- Sports and Recreation
Product Review: HMH Spartan Fly Tying Vise
The HMH Spartan Vise is the choice of a great segment of commercial fly tyers. Along with the upper eschalon Standard Vise from HMH, the Spartan is an absolute workhorse that takes essential functions to the peak of manufacturing design and quality. HMH vises have been around for more than thirty years now, and were originally designed by Bill Hunter of Hunter's Fly Shop in New London, NH. I used to frequent that shop when I lived in New Hampshire. HMH vises are now popular across the world of fly tying, and are the best built vises of their type.
The basic separation between fly tyers in choosing a vise come down primarily to one major difference in one feature option, the offset rotary, or true rotary design, in which the fly can be rotated along its own axis to facilite easier wrapping of materials along the hook shank. For many people, that is a great option, especially with fragile materials like silk or acetate floss which can be so easily damaged by conventional hand over had wrapping. On the other hand, many advanced or professional fly tyers will wrap hand over hand on their rotary vises. I've done it myself. What you really need to decide when choosing a vise, particularly something you are going to spend some money on, is what kind of vise you want. And here's the thing... you need to buy the vise that suits you best, not the one that someone else tells you to buy. I have met many fly tyers who bought a true rotary design vise who absolutely never use the rotary function, except to inspect the fly at different angles while tying. They bought something that they did not need. The typical response, "well it's there if I ever need it," really suggests, I probably would have been happy with a more conventional design.
The HMH vises are in-line rotary designs, which means that you can rotate the fly to view from all angles, but because it will orbit around a central axis creating a wobble as you rotate the vise, it is less suitable for precision rotary tying than an offset rotary design.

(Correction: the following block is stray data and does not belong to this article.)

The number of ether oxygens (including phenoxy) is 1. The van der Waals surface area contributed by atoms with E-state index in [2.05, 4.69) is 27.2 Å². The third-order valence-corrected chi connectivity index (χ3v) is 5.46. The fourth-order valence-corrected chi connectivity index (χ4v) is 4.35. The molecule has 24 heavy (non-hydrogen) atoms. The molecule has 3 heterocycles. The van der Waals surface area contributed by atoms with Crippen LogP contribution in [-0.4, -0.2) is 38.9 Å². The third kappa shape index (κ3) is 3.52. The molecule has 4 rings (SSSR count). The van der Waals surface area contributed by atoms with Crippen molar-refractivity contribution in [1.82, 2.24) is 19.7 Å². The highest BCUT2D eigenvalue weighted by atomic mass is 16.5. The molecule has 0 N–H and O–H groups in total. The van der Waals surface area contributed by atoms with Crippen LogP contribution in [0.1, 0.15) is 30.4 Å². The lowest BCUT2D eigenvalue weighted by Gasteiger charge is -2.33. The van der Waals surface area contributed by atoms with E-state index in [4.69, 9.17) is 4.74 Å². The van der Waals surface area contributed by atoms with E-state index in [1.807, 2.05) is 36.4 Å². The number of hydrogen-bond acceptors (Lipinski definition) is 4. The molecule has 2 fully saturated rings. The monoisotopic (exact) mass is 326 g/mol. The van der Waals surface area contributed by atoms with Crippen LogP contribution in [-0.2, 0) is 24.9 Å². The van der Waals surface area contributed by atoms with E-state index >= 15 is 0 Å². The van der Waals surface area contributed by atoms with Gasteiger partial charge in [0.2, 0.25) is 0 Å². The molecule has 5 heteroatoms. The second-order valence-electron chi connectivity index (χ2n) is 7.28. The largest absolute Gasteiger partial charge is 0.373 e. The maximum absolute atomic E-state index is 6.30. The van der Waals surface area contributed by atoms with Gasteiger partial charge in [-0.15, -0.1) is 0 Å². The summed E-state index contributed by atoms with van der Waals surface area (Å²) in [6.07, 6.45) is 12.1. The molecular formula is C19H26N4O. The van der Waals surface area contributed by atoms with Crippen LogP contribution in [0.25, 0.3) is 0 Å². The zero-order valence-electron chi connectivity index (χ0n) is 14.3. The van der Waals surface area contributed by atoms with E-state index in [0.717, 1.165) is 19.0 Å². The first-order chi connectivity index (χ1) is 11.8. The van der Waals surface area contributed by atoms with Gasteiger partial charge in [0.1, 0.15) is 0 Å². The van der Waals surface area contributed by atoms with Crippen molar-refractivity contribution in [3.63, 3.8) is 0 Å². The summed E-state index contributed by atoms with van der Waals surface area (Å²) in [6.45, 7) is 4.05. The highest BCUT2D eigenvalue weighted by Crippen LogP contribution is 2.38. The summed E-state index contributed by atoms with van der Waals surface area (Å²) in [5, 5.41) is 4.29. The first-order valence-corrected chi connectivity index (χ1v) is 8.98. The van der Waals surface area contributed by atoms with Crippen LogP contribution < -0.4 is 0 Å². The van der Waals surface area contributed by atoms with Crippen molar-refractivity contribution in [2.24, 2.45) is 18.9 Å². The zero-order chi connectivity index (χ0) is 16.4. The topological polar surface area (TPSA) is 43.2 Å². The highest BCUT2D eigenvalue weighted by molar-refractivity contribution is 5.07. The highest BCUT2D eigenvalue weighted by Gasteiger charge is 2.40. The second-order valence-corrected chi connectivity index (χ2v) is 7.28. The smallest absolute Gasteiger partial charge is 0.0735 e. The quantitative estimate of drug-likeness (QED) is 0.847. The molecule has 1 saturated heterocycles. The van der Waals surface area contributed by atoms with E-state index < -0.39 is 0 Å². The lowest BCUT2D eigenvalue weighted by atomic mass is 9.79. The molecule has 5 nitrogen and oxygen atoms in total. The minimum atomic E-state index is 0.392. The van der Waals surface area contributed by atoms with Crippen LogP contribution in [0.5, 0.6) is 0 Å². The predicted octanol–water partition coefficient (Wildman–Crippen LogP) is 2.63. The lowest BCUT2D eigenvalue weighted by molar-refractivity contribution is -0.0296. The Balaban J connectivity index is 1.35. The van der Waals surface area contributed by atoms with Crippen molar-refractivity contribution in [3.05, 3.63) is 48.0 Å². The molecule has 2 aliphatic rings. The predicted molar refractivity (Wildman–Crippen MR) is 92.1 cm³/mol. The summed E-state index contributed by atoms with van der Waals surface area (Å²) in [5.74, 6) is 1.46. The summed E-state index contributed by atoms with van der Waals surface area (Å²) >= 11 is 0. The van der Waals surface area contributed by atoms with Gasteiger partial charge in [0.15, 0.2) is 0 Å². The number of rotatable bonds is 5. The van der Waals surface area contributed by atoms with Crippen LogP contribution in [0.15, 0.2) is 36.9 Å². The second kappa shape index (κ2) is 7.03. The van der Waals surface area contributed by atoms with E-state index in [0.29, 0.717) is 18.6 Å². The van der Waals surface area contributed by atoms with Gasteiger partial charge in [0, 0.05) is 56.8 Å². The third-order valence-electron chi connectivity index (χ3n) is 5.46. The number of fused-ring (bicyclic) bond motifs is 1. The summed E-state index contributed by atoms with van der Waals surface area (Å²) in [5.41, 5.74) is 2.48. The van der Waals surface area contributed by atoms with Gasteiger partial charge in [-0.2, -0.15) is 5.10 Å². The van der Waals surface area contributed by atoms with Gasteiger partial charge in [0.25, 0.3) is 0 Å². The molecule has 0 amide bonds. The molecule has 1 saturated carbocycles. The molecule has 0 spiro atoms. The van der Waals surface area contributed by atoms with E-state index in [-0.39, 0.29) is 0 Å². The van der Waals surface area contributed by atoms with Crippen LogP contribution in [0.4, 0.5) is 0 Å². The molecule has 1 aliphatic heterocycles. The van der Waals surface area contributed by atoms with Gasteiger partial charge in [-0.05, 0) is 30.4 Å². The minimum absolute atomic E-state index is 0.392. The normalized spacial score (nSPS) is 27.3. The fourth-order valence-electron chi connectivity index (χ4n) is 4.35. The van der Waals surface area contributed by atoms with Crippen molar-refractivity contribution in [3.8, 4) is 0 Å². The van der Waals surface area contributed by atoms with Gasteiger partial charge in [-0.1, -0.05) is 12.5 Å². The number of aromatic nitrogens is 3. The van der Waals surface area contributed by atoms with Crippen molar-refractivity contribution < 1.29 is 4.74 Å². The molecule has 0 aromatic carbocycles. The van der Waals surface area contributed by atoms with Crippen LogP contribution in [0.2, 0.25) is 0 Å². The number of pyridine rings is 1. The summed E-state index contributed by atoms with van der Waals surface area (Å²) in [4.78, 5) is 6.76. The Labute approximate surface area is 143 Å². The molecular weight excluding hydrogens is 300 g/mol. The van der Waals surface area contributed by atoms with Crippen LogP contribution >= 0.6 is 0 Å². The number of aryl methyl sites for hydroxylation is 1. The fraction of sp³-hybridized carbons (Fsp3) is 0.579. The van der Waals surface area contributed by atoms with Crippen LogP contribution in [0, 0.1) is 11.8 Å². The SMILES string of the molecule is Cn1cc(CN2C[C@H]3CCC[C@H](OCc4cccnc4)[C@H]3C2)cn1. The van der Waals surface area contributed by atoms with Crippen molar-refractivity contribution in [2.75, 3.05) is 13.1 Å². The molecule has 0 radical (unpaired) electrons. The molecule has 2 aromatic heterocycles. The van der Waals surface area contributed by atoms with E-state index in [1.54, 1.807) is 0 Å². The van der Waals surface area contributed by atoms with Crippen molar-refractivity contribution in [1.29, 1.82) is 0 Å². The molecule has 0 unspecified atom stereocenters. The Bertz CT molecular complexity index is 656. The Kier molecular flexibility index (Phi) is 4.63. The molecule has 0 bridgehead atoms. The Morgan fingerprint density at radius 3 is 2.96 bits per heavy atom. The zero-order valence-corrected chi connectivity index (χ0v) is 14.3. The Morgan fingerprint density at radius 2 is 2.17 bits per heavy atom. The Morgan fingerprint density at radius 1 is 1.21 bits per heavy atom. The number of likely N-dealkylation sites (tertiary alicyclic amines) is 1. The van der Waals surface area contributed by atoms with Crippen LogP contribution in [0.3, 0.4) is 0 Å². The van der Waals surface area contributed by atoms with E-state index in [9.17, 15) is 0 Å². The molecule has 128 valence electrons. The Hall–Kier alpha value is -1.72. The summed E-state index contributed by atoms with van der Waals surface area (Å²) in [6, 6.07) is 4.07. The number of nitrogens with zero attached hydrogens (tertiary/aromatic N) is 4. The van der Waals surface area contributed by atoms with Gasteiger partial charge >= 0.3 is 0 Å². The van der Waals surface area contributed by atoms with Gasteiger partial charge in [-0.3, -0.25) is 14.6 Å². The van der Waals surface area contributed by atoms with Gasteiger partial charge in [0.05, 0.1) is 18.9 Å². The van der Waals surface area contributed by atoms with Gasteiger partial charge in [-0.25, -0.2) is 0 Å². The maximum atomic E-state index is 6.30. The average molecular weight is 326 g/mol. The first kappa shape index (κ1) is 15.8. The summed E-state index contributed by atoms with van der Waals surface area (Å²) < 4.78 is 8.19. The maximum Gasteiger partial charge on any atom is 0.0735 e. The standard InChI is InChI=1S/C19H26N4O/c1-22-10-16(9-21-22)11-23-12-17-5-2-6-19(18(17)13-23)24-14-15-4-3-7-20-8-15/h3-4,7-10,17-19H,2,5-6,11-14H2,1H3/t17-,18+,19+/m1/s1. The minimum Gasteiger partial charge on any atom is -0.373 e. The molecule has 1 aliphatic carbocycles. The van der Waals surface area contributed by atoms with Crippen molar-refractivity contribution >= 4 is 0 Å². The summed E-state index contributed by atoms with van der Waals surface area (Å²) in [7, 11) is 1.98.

If a fly tying vise were purchased by NASA for a mission to Mars, the HMH might well be the one. It could double as a vise grip or a hammer for a "Houston, we have a problem" emergency. Few fly vises ever made can rival it for durablity, precison machining, range of hook sizes (with accessory jaws) or ease of use. Even changing jaws is ridiculously easy, as you can simply unscrew a jaw and screw in a new one.
HMH has some finer points that make its users devoted fans. One of my favorites is the tiny set screw located on the brass adjuster ring on my Spartan. That ring fine tunes the rotary tension on the vise to the preference of the tyer. Once set, the set screw is tightened and the tension stays where you put it. You don't have to keep fiddling with it all the time. Also, because of the precision machining, the allen screw that allows you to adjust the angle of the vise head can be set tight enough so that it will hold positon securely while you tie, and yet still be able to adjust by hand without the allen key, and without damage to the joint. Additionally, the cam lever lock is easy to work, and comfortable to the hand whether locking or unlocking.
HMH offers three different jaws for their vises, and they can be purchased with any of the them alone. The Omni jaw is the most popular, and covers an ideal hook range of size 20 to 2/0. The Magnum jaw covers size 10 to 6/0, while the midge head covers the tiny hooks from size 18 all the way down to size 32. You can use the jaws across a wider range, but hook access can be limited for tiny hooks on a larger jaw, and some hooks are simply too wide for the gape on the smaller jaws. HMH also offers an in-line tube fly conversion that turns the HMH into one of the finest true rotary tube vises made.
Additional accessories are available, such as the profile plate and bobbin rest for those looking for additional feature options to customize their tying experience.
Is the HMH worth the premium price tag? Absolutely, so long as it is the right vise for you, and so long as you are willing to spend the money. The Spartan will run approximately two hundred dollars, so make sure you like a traditional vise before you jump in. On the upside, if you should ever decide to go a different direction after purchasing the vise, they hold their value extremely well in the used vise market. If you are looking for a traditional fly tying vise with the best engineering and construction, take a look at the HMH Spartan.